** Hahaha, I totally called your character a tool! (can you tell I'm over-tired?)


  1. "And that is how the magician beat the curse," Charlie says, "by convincing the viper they were a garter snake."
    Jay waits until she closes the book. "This is about Honcho, isn't it?"
    "It's not about the wandering magician --."
    "But it is." Jay's grin is huge and triumphant. "He was alone, and then you travelled with him like a friend-boss!"
    "You're saying I am a pit viper?" Charlie says carefully.
    "Only sometimes," he says, sticking out his tongue.

    1. *snort*

      And you know all those MA quotes were for you, right?

  2. In seriousness, interesting post and much to digest. I've never done a true zombie story (or a dystopia) often for somewhat the same reason. The zombie story is functionally that of the 1%: you're the lucky ones, and everyone else becomes a zombie or is devoured by them. I'm not sure too many stories frame it in quite those terms.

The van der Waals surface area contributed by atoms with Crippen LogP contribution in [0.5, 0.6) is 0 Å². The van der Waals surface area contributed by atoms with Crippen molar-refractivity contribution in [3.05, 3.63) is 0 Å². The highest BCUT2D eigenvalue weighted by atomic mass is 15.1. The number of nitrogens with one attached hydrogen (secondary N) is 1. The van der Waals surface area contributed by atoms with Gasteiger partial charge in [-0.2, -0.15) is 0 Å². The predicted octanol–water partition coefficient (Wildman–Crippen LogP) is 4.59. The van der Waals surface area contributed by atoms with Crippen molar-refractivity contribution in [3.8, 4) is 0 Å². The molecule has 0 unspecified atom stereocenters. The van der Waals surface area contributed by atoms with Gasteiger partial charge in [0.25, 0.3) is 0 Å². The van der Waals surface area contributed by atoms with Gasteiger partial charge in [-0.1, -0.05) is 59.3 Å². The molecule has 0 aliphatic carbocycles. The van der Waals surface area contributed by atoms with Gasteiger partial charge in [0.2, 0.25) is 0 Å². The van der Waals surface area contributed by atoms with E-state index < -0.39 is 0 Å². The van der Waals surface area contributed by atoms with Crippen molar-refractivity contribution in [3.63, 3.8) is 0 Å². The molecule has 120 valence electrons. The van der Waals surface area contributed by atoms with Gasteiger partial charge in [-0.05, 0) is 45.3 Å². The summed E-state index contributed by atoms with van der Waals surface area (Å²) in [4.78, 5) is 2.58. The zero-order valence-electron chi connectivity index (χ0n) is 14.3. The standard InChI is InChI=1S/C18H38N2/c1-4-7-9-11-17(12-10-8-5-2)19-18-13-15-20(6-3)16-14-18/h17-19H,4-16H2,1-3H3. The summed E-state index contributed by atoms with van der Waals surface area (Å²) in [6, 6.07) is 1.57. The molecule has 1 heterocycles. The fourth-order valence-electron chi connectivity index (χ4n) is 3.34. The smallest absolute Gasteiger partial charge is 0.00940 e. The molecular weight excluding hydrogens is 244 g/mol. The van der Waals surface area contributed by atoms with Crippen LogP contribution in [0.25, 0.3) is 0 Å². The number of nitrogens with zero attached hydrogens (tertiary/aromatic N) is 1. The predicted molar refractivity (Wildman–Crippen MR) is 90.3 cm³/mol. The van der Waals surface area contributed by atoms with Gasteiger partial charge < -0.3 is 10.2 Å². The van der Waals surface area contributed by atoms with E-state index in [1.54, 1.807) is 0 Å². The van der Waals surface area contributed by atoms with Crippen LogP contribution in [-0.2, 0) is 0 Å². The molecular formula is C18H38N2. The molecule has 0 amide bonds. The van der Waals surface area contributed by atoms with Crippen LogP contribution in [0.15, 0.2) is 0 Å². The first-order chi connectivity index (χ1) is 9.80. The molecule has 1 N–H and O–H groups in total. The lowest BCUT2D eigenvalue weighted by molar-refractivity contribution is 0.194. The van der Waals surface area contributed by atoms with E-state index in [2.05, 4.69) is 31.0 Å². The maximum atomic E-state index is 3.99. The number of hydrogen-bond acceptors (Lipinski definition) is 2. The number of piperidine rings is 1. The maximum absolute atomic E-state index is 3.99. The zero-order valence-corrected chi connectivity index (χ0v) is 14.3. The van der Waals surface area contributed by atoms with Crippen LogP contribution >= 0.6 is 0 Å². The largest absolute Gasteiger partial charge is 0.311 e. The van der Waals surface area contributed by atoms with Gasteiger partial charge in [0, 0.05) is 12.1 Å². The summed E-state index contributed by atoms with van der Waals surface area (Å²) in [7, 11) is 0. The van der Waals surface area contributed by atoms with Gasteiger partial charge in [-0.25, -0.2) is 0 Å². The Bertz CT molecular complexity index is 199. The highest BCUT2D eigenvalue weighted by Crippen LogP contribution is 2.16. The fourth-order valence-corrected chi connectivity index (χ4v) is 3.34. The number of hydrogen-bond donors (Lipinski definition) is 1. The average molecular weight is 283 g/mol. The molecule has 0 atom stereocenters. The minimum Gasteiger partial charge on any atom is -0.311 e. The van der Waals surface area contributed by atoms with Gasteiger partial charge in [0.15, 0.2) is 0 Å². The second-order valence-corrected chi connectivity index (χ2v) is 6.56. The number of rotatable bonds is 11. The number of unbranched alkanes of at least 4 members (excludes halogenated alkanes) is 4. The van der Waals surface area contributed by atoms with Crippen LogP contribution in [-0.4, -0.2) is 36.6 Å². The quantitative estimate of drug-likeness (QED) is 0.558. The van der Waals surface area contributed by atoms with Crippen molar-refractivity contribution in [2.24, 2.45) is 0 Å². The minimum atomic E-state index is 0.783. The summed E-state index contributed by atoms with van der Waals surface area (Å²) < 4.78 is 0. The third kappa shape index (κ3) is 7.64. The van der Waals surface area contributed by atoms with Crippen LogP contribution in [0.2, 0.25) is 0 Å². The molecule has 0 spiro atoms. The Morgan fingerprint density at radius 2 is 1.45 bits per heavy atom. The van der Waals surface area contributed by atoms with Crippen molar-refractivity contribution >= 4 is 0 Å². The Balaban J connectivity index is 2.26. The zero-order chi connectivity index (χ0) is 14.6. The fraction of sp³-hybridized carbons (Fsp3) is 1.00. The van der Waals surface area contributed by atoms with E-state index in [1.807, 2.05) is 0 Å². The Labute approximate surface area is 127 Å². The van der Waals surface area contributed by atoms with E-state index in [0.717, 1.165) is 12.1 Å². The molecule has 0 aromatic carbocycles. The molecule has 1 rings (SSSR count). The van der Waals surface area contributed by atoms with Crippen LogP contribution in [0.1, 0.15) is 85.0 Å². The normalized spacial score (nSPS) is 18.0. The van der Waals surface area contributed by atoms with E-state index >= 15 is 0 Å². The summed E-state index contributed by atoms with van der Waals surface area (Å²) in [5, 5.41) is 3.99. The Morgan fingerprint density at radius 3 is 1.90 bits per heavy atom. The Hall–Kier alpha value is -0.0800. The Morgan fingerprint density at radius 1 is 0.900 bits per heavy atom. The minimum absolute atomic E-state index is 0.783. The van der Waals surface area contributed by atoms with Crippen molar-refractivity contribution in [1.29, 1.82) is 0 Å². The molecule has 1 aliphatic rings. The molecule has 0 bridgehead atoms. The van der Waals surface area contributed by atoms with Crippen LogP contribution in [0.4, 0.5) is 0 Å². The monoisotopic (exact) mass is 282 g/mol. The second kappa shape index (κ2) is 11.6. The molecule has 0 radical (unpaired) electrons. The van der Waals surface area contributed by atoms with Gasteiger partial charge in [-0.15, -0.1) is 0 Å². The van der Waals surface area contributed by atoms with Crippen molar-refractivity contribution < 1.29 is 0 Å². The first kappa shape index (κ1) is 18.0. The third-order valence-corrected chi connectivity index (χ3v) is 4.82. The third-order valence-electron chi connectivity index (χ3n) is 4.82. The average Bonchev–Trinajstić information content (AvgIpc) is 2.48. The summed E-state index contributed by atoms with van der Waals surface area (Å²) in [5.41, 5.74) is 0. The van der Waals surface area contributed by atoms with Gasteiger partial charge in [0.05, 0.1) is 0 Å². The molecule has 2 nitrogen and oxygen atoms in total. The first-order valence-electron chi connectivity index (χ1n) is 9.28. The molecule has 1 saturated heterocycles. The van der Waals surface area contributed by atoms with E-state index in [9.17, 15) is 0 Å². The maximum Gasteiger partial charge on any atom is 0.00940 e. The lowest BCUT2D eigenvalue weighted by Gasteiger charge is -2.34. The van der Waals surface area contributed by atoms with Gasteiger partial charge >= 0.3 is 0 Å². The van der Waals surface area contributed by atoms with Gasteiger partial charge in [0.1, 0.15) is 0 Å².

Also, generally, I am not a fan of fiction that leaves you wanting to slit your own wrists and the like. The world is shit enough without writing fiction designed to make it seem even worse, so dystopias tend not to appeal to me, and most post-apocalyptic stuff is the same -- often because the latter tend to make no sense at all. Also because survival in such stories is generally a case of who is the bigger asshole: it's about the myth of the American Triumphant Individual, but told in a way that nerfs any notion of heroism the concept might have.

    1. But to be that 1% (I'm talking zombies) those characters have to come to the zombie infestation with experience to plan/love through it (so, zombies attacking are a risk, not an uncertainty). I don't think I'd consider that *luck*